The Man Who Owns Elvis

French pilot Edmond Salis flies a replica of the original Bleriot XI, ending his flight after crossing the English Channel
Carousel - French pilot Edmond Salis flies a replica of the original Bleriot XI, ending his flight after crossing the English Channel, Saturday July 25, 2009. The flight was part of centenary celebrations to mark the first flight across the English Channel, in 1909 by Louis Bleriot, when he flew from Calais to Dover in England, making the original of this plane famous. (AP Photo/Thibault Vandermersch)
AP Photo/Thibault Vandermersch

Elvis Presley was the king — rock's first icon. A hip-swiveling heartthrob with more hit records than anyone in history. Thirty years after his death, Elvis is still idolized. So what is that name worth now?

To Bob Sillerman, who bought the king's name and likeness, it was worth $114 million. That's what his company, CKX, paid for Elvis Presley enterprises two years ago.

Elvis' music was not part of the deal. he sold most of his hits back to his label before his death. but the family sold 85 percent of everything else and his ex-wife Priscilla Presley says it wasn't an easy decision.

"Absolutely. I mean I'm not gonna lie. It's pretty frightening when, you know, you've been a private company for all these years," she told Sunday Morning correspondent Anthony Mason. "You know and you're the boss."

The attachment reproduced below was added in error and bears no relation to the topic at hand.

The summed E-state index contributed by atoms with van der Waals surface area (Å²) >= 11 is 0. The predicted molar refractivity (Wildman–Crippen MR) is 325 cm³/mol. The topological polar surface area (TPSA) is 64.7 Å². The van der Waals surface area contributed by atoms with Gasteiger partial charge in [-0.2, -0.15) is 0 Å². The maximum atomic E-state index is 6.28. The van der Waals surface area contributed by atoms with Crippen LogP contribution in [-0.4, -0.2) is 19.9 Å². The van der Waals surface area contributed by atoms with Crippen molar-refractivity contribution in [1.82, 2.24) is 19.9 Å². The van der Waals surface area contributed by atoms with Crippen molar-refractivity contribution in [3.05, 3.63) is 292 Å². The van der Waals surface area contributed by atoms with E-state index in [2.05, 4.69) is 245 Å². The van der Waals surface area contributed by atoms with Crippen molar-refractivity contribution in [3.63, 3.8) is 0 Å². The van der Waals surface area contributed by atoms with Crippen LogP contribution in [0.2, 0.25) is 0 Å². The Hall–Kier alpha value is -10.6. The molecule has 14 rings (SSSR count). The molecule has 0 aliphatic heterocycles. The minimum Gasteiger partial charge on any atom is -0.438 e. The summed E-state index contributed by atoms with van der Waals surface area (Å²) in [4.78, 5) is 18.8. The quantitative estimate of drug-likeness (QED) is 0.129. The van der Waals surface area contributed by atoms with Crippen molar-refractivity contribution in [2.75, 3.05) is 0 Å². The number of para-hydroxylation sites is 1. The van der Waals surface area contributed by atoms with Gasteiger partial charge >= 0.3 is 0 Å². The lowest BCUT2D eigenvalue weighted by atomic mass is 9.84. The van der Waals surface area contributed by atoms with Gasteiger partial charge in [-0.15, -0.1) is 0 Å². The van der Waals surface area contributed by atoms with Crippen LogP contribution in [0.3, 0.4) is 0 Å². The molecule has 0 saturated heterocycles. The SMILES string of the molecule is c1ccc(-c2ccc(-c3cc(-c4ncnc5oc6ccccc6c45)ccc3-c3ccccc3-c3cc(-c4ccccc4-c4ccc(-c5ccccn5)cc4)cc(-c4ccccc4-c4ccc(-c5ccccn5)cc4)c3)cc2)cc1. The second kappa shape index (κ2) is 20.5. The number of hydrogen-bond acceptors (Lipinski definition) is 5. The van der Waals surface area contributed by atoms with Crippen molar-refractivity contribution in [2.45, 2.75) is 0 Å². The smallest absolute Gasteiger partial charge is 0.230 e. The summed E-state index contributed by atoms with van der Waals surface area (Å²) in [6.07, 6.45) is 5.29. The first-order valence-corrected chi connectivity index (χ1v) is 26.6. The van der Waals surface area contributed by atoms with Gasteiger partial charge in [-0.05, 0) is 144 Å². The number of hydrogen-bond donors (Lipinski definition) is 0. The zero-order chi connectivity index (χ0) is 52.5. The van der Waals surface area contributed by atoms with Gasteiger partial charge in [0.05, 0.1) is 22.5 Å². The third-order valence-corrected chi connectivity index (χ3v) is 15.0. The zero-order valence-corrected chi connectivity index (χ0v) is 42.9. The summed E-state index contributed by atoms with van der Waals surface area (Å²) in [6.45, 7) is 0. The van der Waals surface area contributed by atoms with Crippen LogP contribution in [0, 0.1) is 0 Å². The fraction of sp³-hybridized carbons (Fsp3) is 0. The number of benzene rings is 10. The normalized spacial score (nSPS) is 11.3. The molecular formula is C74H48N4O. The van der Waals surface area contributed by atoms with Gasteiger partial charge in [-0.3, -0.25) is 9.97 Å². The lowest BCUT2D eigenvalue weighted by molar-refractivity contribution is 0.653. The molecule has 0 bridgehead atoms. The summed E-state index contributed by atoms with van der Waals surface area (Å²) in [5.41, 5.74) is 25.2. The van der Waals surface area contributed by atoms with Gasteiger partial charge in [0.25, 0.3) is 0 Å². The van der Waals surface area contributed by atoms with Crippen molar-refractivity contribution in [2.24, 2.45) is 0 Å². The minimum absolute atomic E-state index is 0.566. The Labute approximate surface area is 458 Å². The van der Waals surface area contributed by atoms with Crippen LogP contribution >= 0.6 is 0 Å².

But Priscilla, the mother of his only child, Lisa Marie, says the family business needed an investor to expand. And Sillerman was just the man to do it.

"He just got it," she said. "You know there is no other company like his company."

His company also owns the "American Idol' franchise, which Sillerman bought for $175 million. Then last year he added "the greatest of all time" to his roster of icons, buying rights to Muhammad Ali's name for another $50 million.

A Bronx born billionaire, Sillerman made his fortune in radio and the concert promotion business. Now he sees Elvis as an under developed asset. On his corporate jet, Mason flew with him to Memphis to tour Graceland, the 13 acre estate where Elvis lived with Priscilla and Lisa Marie. Sillerman said he doesn't feel like he owns Graceland

"It's still their home," he said. "I don't think you can own something that's as big as Elvis Presley. I think I feel a sense of stewardship. But not ownership."

Each year, 600,000 people file through Graceland. Sillerman believes he can double that number

"So many people want to come to Graceland because they want to celebrate his life," Sillerman said. "You know 40 percent of our visitors are unaccompanied kids under the age of 35. It tells you that it does get passed down."

He wants to move the visitor center which sits on the other side of Elvis Presley boulevard and put it next to Graceland. The heartbreak hotel will be torn down to make way for two bigger hotels. In the entire complex that takes up 25 acres will grow to more than 100 acres.

At the same time Sillerman is working with Cirque du Soleil to create a permanent Elvis show for Las Vegas and traveling shows that could tour the world.

"China is so big it could probably support a touring show forever," Sillerman said.

"We're all thrilled about it. We think it's a whole other take on Elvis," Priscilla Presley said. "I think he would absolutely love it."

"If the Cirque du Soleil numbers hold true for Elvis, as they have for every one of their other shows, we're in a position to be making 100 million dollars a year in a few years," Sillerman said. "You know, that's a no-brainer."

Starting with a single small town radio station. Now Sillerman's the man who bought "American Idol," Ali and Elvis.

"Look at what Bobby Sillerman from the Bronx has — God Bless America," Sillerman said.